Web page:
Local Area Agreements

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					Local Area Agreements

          A framework for

   Local area agreements in context
    –   What are they really about?
   Progress to date
   The new arrangements for 2008-2011
   Next steps
    –   Setting the local priorities for Greenwich
    –   New ways of working to improve outcomes
What are LAAs really about?

   An agreement between central government and a
    locality about the priorities for improvement in that
    area over the next 3 years –
    –   Central plank of new national performance framework
    –   Delivery plan for the local community strategy
   Targets for better outcomes in the area, agreed
    between central government and local partnerships
   Greater local freedom of action to deliver these
What are LAAs really about?
    “Collaboration between organisations and the
     continued demolition of departmental and
     organisational silos will become more rather than
     less important over the next ten years”

     “To meet the challenges [that] will exist in 2015
     greater citizen engagement with the structures of
     local governance is essential, not simply desirable”
        –   All our Futures: The challenges for local governance
            in 2015 (ODPM April 2006)
What are LAAs really about?

  “The biggest improvements in public services are driven not
   by the oversight of central government, but by local people.
   By communities having a chance to say what they want.
   And local area agreements give councils the opportunity to
   put themselves at the centre of that process. To draw on
   the views and expertise of local people and be
   strengthened by their participation.”
                - Hazel Blears, 5 July 2007
Progress to date

   Greenwich’s first LAA 2005-2008
    –   Some 80 targets / £16.9 million pooled funds
    –   Stronger local partnership structures
    –   Successful partnership projects
    –   Some innovation at the margins
    –   But, many areas of activity remain untouched
    –   Too much bureaucracy, too little innovation
Local partnership structure


                          LAA BOARD
 LAA Officer Group

 PARTNERSHIP           BOARD        BOARD        BOARD
New arrangements for 2008-2011

   New LAAs to be negotiated in all areas
   Agreements to comprise maximum of 35 targets
    (drawn from a new national indicator set) + 16
    statutory education targets + local targets
   New national performance framework
   New funding regime
   New legal framework for LAAs and partnership
Next Steps (1)

   3 stages for negotiation of new LAAs
    –   Local outcome priorities agreed by end Dec. 07
    –   Appropriate indicators selected by March 08
    –   Targets agreed by June 08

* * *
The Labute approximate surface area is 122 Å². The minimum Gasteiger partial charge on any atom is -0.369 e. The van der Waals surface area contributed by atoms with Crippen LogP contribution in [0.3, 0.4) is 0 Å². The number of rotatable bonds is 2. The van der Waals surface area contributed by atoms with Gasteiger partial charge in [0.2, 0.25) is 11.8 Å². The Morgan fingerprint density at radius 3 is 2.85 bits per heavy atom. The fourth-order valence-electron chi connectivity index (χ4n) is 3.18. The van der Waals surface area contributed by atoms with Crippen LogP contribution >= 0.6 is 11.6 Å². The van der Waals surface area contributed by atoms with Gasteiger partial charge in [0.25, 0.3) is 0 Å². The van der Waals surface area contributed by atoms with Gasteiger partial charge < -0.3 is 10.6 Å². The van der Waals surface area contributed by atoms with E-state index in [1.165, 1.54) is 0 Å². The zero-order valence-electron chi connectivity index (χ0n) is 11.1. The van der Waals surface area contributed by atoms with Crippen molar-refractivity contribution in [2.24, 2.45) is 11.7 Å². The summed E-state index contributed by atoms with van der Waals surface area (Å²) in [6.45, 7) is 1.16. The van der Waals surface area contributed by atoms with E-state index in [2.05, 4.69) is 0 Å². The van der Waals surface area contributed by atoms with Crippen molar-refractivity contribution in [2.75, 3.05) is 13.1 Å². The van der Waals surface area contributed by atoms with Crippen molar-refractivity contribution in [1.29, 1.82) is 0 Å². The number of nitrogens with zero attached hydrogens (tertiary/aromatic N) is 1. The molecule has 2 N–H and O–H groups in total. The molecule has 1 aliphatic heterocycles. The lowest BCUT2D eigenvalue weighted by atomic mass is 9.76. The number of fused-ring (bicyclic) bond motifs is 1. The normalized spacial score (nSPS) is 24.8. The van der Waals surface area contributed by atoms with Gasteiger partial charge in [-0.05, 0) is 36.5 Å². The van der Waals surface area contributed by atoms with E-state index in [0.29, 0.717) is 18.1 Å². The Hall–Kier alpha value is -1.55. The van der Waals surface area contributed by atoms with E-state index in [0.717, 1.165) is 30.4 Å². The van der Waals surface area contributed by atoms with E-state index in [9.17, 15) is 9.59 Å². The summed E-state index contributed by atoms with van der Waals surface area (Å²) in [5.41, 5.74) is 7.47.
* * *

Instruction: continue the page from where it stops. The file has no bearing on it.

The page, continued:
   Between now and end of December: -
    –   Consultation on NIS technical definitions (early Nov.)
    –   New LAA guidance and consultation on CAA (20 Nov.)
    –   Local financial settlement announced (beginning Dec.)
    –   Development of Greenwich “story of place” and evidence
        base for local outcome priorities
Next Steps (2)

   Working with the voluntary and community
    sector to deliver better outcomes
    –   How could the LAA help and what are the
        opportunities for the sector?
    –   What does the sector have to offer?
    –   What does it need from other partners, including
        the council?
History and legacy

   Maritime and military past
    –   Greenwich World Heritage Site
    –   Woolwich Arsenal and Royal Artillery
   Period of industrial decline
    –   Unemployment and population decrease
   Regeneration led recovery
    –   Significant inward investment for physical regeneration
    –   New strategic transport links
Greenwich Strategy

   What is it?
    –   Strategic vision for the borough
    –   Shared priorities
    –   Short term actions
    –   Long term goals
Greenwich Strategy – What does it

   We will reduce discrimination and improve
   Greenwich will make a major contribution to
    London’s economy
   Our residents will have sufficient skills to get jobs
   We will have improved educational achievement
   Local people will be able to get good quality housing
Greenwich Strategy – What does it

   We will live in a clean and well cared for environment
   We will make best use of natural resources in
   We will reduce inequality between the borough’s
   Effective and co-ordinated public transport will serve
    all our communities
   Greenwich will be a world tourist destination
Greenwich Strategy – What does it

   Crime will be reduced and there will be a strong
    sense of community
   We will protect vulnerable and disadvantaged people
    and encourage independent living
   There will be high quality and accessible health and
    social care services for all our residents
   We will play a vital part in the diverse cultural life of
    London with visual, digital and performing arts,
    sports and recreation

   Major physical regeneration linked to wider Thames
    Gateway development (23,000 new dwellings
    between 2006 and 2016)
   New transport links (Jubilee line extension to North
    Greenwich, DLR to Woolwich town centre, Crossrail
    station at Woolwich)
   Opportunities for economic growth linked to:
    –   Woolwich Town Centre and Greenwich Peninsula developments
    –   Existing strength in tourism and the creative and media industries
    –   Greenwich’s position as an Olympic host borough